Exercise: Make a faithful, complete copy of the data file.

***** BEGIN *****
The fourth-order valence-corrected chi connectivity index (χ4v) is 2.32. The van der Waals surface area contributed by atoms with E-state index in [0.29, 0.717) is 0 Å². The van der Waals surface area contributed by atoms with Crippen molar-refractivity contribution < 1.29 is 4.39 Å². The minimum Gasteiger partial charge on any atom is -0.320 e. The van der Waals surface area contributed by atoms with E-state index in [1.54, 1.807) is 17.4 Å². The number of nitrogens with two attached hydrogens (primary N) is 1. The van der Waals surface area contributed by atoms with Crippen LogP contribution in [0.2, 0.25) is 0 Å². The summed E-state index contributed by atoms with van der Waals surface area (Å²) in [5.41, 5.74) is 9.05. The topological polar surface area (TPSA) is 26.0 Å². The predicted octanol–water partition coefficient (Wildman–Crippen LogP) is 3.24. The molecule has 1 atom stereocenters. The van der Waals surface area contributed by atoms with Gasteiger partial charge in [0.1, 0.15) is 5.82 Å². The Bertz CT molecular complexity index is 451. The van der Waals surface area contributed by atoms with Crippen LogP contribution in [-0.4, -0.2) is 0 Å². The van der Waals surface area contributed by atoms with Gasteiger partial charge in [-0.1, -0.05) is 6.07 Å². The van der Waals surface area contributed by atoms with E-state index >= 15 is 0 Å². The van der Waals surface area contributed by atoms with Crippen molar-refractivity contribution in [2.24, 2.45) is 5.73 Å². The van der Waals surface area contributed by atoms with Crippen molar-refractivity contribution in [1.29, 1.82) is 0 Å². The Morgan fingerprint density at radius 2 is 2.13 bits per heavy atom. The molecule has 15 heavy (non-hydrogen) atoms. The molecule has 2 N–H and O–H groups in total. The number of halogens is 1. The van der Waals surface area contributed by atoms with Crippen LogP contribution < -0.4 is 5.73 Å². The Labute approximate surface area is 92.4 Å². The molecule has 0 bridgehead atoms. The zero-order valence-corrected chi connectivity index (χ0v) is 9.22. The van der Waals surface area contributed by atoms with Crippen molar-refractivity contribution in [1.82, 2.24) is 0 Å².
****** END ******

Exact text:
The fourth-order valence-corrected chi connectivity index (χ4v) is 2.32. The van der Waals surface area contributed by atoms with E-state index in [0.29, 0.717) is 0 Å². The van der Waals surface area contributed by atoms with Crippen molar-refractivity contribution < 1.29 is 4.39 Å². The minimum Gasteiger partial charge on any atom is -0.320 e. The van der Waals surface area contributed by atoms with E-state index in [1.54, 1.807) is 17.4 Å². The number of nitrogens with two attached hydrogens (primary N) is 1. The van der Waals surface area contributed by atoms with Crippen LogP contribution in [0.2, 0.25) is 0 Å². The summed E-state index contributed by atoms with van der Waals surface area (Å²) in [5.41, 5.74) is 9.05. The topological polar surface area (TPSA) is 26.0 Å². The predicted octanol–water partition coefficient (Wildman–Crippen LogP) is 3.24. The molecule has 1 atom stereocenters. The van der Waals surface area contributed by atoms with Gasteiger partial charge in [0.1, 0.15) is 5.82 Å². The Bertz CT molecular complexity index is 451. The van der Waals surface area contributed by atoms with Crippen LogP contribution in [-0.4, -0.2) is 0 Å². The van der Waals surface area contributed by atoms with Gasteiger partial charge in [-0.1, -0.05) is 6.07 Å². The van der Waals surface area contributed by atoms with E-state index >= 15 is 0 Å². The van der Waals surface area contributed by atoms with Crippen molar-refractivity contribution in [2.24, 2.45) is 5.73 Å². The van der Waals surface area contributed by atoms with Crippen molar-refractivity contribution in [1.29, 1.82) is 0 Å². The Morgan fingerprint density at radius 2 is 2.13 bits per heavy atom. The molecule has 15 heavy (non-hydrogen) atoms. The molecule has 2 N–H and O–H groups in total. The number of halogens is 1. The van der Waals surface area contributed by atoms with Crippen LogP contribution < -0.4 is 5.73 Å². The Labute approximate surface area is 92.4 Å². The molecule has 0 bridgehead atoms. The zero-order valence-corrected chi connectivity index (χ0v) is 9.22. The van der Waals surface area contributed by atoms with Crippen molar-refractivity contribution in [1.82, 2.24) is 0 Å².